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Knock was a transmutation spell that could open locked, barred, or stuck doors with only the spoken word.[1] Clerics who had access to the greed domain could also cast this spell as a divine power.[2]

Knock was one of the spells granted to the wearer of the commander's rings worn by the leaders of the War Wizards of Cormyr.[7] It was also a power of a rod of displacement, which was a magical item from Myth Drannor,[8] or of a staff of open doors or a staff of the magi.[9][10]

The spell had a reverse form called lock.[3]


This spell would instantaneously unlock or unstick a number of doors within a range of at least 100 feet, depending on the power of the spellcaster. Bars holding doors shut would be lifted, and padlocks closing an item would become unlocked. Secret doors could be unlocked as well, but they still had to be found to be passed through. Magical locks could be unlocked—unless they had been protected by the secure spell—but they would relock after ten minutes.[1]

The spell had a number of limitations. It only affected doors, boxes, or chests or other such things that could be opened. It did not actually open the door or box; it only removed the hindrances toward doing so, so a heavy gate or portcullis might still pose a problem for the caster. The spell had no affect on ropes or vines, so a box wrapped tightly in rope still had to have the rope untied or cut to be opened. It was limited to undoing only up to two means of preventing access, so that the contents of a locked chest welded shut and wrapped in a locked chain could still not be fully accessed by a single casting alone.[1]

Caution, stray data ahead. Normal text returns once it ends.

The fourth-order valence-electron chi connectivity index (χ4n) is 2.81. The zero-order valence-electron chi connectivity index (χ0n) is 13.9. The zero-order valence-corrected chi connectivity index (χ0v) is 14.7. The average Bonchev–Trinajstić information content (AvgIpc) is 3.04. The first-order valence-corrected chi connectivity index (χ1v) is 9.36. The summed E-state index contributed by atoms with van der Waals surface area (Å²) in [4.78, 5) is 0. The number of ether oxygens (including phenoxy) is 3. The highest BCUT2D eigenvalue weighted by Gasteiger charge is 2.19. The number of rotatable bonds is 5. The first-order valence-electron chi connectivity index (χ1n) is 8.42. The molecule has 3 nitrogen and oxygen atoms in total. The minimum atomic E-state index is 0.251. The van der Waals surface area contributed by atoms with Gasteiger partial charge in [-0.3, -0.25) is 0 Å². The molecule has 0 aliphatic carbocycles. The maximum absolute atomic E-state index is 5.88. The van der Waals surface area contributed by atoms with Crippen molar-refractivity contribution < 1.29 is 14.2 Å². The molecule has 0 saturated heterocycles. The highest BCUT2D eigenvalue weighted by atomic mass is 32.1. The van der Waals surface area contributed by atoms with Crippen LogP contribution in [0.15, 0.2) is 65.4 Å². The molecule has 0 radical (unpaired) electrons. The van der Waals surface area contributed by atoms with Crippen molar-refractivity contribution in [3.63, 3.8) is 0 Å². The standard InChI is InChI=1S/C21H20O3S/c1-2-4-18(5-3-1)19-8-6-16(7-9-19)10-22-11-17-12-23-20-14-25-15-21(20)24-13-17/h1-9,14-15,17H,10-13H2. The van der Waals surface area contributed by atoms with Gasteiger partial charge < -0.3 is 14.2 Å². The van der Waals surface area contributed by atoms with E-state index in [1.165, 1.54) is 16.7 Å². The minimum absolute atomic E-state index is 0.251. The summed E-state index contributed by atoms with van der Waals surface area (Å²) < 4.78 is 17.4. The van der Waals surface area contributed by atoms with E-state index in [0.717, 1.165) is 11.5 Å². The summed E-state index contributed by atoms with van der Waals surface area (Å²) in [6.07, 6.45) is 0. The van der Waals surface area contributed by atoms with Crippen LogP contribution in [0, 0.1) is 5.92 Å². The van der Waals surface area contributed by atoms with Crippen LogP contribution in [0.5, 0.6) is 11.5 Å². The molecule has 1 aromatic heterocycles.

One strange use of the knock spell was its ability to "unlock" the healing power of a star ruby when followed by the wraithform spell. The star ruby would then become a thick red vapor, which had powerful healing properties when inhaled.[11]

The reverse form, lock, shut, locked and bolted a door it was cast upon.[3]


The spell simply required a verbal command.[1]


  1. 1.0 1.1 1.2 1.3 1.4 Jonathan Tweet, Monte Cook, Skip Williams (July 2003). Player's Handbook 3.5 edition. (Wizards of the Coast), p. 246. ISBN 0-7869-2886-7.
  2. 2.0 2.1 Richard Baker, James Wyatt (March 2004). Player's Guide to Faerûn. (Wizards of the Coast), p. 189. ISBN 0-7869-3134-5.
  3. 3.0 3.1 3.2 David "Zeb" Cook (August 1989). Player's Handbook (2nd edition). (TSR, Inc.), p. 143. ISBN 0-88038-716-5.
  4. Richard Baker (1996). Player's Option: Spells & Magic. (TSR, Inc), p. 180. ISBN 0-7869-0394-5.
  5. Dale Donovan (January 1998). Cult of the Dragon. (TSR, Inc), p. 125. ISBN 0-7869-0709-6.
  6. Jeff Grubb and Andria Hayday (April 1992). Arabian Adventures. (TSR, Inc), p. 152. ISBN 978-1560763581.
  7. Sean K. Reynolds, Duane Maxwell, Angel McCoy (August 2001). Magic of Faerûn. (Wizards of the Coast), p. 146. ISBN 0-7869-1964-7.
  8. Sean K. Reynolds, Duane Maxwell, Angel McCoy (August 2001). Magic of Faerûn. (Wizards of the Coast), p. 148. ISBN 0-7869-1964-7.
  9. Sean K. Reynolds, Duane Maxwell, Angel McCoy (August 2001). Magic of Faerûn. (Wizards of the Coast), p. 150. ISBN 0-7869-1964-7.
  10. Monte Cook, Jonathan Tweet, Skip Williams (July 2003). Dungeon Master's Guide 3.5 edition. (Wizards of the Coast), p. 280. ISBN 0-7869-2889-1.
  11. Ed Greenwood, Eric L. Boyd (1996). Volo's Guide to All Things Magical. (TSR, Inc), p. 51. ISBN 0-7869-0446-1.

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